The Race for the White House: It Isn’t a Tie
Media outlets have a vested interest in making it seem as though the race between President Obama and Governor Romney is … well, a race. I mean, blowouts aren’t interesting. Who wants to follow an election where one party leads wire to wire and the other never manages to catch up? Both campaigns have a similar interest. It’s awfully hard to drive turnout if American voters, famously apathetic to begin with, think the outcome is already predetermined.
It’s certainly true that the race is close. Nationwide, the President has never held a consistent lead of more than 2 or 3 points in the polls since the close of the Republican primaries. But, partially due to everybody’s incentive in keeping the race interesting, everybody’s been conflating a 2 point Obama advantage with a tie. It’s not a tie. It’s a two point advantage. And the closer we get to election day, the harder it becomes for Romney to make up that deficit. The Obama campaign won’t play it this way, because they are genuinely nervous that something might go wrong, but if he wanted to, Obama could win this thing by running out the clock. In other words, if the election were held today - or tomorrow, or the day after - Obama would win. And handily.
“Statistical tie.” “Within the margin of error.” “Could go either way.” You hear these phrases bandied about a lot on cable and on the Sunday morning chat shows. While they’re all technically true, they all bury the lede: Obama is winning this race, and he’s been ahead the entire time. Check RealClearPolitics’ polling average: Obama has held a consistent lead all year. In all of 2012, there has not been a single day where Romney has held a net average lead in the nationwide polls. Not one. He drew into a tie for the first time with the President last week - for one day - but that’s the best he’s ever managed. And Nate Silver’s FiveThirtyEight forecasting model at the New York Times has rated Obama as no worse than a 2-to-1 favorite to win reelection since May (it rates him at roughly a 5-to-1 favorite as of today). The lead has been narrow, but it has been incredibly stubborn. Romney’s close, but hey: horseshoes and hand grenades, right?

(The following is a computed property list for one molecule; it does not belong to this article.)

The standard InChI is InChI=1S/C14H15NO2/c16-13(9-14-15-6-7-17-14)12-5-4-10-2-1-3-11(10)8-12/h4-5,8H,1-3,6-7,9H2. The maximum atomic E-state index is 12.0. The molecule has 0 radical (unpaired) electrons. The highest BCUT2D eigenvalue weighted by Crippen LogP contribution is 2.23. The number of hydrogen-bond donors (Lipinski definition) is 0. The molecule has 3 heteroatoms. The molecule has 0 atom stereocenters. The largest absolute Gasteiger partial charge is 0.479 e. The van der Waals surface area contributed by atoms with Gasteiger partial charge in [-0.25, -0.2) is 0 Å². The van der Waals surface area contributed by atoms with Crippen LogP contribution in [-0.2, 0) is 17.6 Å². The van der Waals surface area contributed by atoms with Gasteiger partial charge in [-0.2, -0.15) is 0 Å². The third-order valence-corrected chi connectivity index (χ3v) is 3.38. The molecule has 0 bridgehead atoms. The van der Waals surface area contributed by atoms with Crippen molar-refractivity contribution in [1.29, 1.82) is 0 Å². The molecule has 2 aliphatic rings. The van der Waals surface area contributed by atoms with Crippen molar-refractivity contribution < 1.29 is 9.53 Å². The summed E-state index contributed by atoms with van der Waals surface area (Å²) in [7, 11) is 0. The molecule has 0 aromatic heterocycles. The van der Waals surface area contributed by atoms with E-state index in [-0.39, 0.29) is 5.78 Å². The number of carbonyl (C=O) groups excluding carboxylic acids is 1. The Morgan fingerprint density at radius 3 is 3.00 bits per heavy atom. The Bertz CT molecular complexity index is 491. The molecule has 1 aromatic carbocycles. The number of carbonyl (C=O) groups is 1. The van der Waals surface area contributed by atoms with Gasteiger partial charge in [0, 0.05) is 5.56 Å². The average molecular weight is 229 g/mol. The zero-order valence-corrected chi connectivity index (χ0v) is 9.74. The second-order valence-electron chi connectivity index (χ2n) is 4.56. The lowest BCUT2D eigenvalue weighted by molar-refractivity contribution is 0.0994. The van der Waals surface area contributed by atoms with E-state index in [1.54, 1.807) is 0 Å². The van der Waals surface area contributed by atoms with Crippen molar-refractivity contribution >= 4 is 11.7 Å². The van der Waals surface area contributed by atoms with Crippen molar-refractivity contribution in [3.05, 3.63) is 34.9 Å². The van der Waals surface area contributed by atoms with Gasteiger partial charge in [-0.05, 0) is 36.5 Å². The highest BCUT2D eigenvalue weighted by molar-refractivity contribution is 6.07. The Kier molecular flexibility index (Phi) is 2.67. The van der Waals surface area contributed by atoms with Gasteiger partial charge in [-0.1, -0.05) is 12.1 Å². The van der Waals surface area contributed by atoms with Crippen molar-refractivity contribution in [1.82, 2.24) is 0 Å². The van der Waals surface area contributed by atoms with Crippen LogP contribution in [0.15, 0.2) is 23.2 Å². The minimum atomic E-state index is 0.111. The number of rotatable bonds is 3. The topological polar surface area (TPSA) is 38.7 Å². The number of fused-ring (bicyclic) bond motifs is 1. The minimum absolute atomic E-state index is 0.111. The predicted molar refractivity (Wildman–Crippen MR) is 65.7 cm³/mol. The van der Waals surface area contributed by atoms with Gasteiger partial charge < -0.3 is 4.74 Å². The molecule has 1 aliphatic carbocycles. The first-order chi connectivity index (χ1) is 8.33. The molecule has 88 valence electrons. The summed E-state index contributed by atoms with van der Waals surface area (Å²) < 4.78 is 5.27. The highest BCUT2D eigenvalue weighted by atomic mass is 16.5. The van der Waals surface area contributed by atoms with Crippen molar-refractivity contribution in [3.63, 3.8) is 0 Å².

Is there such a thing as a margin of error? Should we take individual polls and individual data points with a grain of salt? Are some polls just totally wrong? Absolutely. But a pattern like this - an aggregated trendline reflecting the results of hundreds of polls across months and months - is impossible to ignore. Romney has never held a nationwide popular vote lead in aggregate while Obama has led every single day in 2012, and yet we act like Romney is running neck and neck with the President. He’s not, and it’s time to stop thinking of the race like that. Don’t get me wrong: Romney could still win. But his chances are, as of right now, probably somewhere between one in five and one in six. Obama is the clear favorite at this point. And, if the race keeps going like it’s going, he will win a second term.
That’s the trick with polls of Presidential elections: margins of error are usually 4 or 5 percentage points - anything within that range is a “tie” as far as a single poll is concerned - but a 5 point popular vote win on election day would qualify as a blowout. You reconcile this tension by aggregating the polls - much as RCP and 538 have done - and you find that this race isn’t tied at all. In fact, somebody is winning. And he has been winning from the very beginning.
Tags: Obama Romney Election 201
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